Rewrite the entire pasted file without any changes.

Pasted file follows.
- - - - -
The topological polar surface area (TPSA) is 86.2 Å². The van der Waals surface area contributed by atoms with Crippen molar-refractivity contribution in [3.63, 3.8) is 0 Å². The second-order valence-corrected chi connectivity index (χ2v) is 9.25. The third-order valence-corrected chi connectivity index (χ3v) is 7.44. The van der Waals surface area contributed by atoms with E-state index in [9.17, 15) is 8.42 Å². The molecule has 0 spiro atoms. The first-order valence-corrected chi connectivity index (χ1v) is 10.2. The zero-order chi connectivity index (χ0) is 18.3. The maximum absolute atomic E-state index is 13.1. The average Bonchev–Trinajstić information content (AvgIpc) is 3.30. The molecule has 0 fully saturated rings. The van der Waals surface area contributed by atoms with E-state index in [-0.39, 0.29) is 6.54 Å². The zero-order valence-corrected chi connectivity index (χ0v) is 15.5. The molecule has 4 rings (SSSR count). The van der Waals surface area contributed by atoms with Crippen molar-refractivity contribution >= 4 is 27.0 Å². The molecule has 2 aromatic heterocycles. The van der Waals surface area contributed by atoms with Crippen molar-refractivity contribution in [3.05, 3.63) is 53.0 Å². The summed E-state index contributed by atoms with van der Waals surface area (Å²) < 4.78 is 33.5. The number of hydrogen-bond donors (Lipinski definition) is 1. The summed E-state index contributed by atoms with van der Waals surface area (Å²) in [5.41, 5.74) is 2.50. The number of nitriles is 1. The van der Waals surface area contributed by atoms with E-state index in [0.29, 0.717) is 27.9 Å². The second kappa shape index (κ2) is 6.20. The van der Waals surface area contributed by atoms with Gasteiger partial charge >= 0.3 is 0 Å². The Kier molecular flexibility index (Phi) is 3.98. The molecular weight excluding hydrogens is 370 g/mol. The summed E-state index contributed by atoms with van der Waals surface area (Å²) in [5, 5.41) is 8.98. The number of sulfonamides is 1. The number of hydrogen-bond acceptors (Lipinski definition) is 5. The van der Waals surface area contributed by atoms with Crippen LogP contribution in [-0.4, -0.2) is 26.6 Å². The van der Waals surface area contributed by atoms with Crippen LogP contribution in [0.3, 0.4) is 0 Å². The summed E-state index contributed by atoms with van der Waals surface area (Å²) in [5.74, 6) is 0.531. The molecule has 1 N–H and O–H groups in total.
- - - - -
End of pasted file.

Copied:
The topological polar surface area (TPSA) is 86.2 Å². The van der Waals surface area contributed by atoms with Crippen molar-refractivity contribution in [3.63, 3.8) is 0 Å². The second-order valence-corrected chi connectivity index (χ2v) is 9.25. The third-order valence-corrected chi connectivity index (χ3v) is 7.44. The van der Waals surface area contributed by atoms with E-state index in [9.17, 15) is 8.42 Å². The molecule has 0 spiro atoms. The first-order valence-corrected chi connectivity index (χ1v) is 10.2. The zero-order chi connectivity index (χ0) is 18.3. The maximum absolute atomic E-state index is 13.1. The average Bonchev–Trinajstić information content (AvgIpc) is 3.30. The molecule has 0 fully saturated rings. The van der Waals surface area contributed by atoms with E-state index in [-0.39, 0.29) is 6.54 Å². The zero-order valence-corrected chi connectivity index (χ0v) is 15.5. The molecule has 4 rings (SSSR count). The van der Waals surface area contributed by atoms with Crippen molar-refractivity contribution >= 4 is 27.0 Å². The molecule has 2 aromatic heterocycles. The van der Waals surface area contributed by atoms with Crippen molar-refractivity contribution in [3.05, 3.63) is 53.0 Å². The summed E-state index contributed by atoms with van der Waals surface area (Å²) < 4.78 is 33.5. The number of hydrogen-bond donors (Lipinski definition) is 1. The summed E-state index contributed by atoms with van der Waals surface area (Å²) in [5.41, 5.74) is 2.50. The number of nitriles is 1. The van der Waals surface area contributed by atoms with E-state index in [0.29, 0.717) is 27.9 Å². The second kappa shape index (κ2) is 6.20. The van der Waals surface area contributed by atoms with Gasteiger partial charge >= 0.3 is 0 Å². The Kier molecular flexibility index (Phi) is 3.98. The molecular weight excluding hydrogens is 370 g/mol. The summed E-state index contributed by atoms with van der Waals surface area (Å²) in [5, 5.41) is 8.98. The number of sulfonamides is 1. The number of hydrogen-bond acceptors (Lipinski definition) is 5. The van der Waals surface area contributed by atoms with Crippen LogP contribution in [-0.4, -0.2) is 26.6 Å². The van der Waals surface area contributed by atoms with Crippen LogP contribution in [0.3, 0.4) is 0 Å². The summed E-state index contributed by atoms with van der Waals surface area (Å²) in [5.74, 6) is 0.531. The molecule has 1 N–H and O–H groups in total.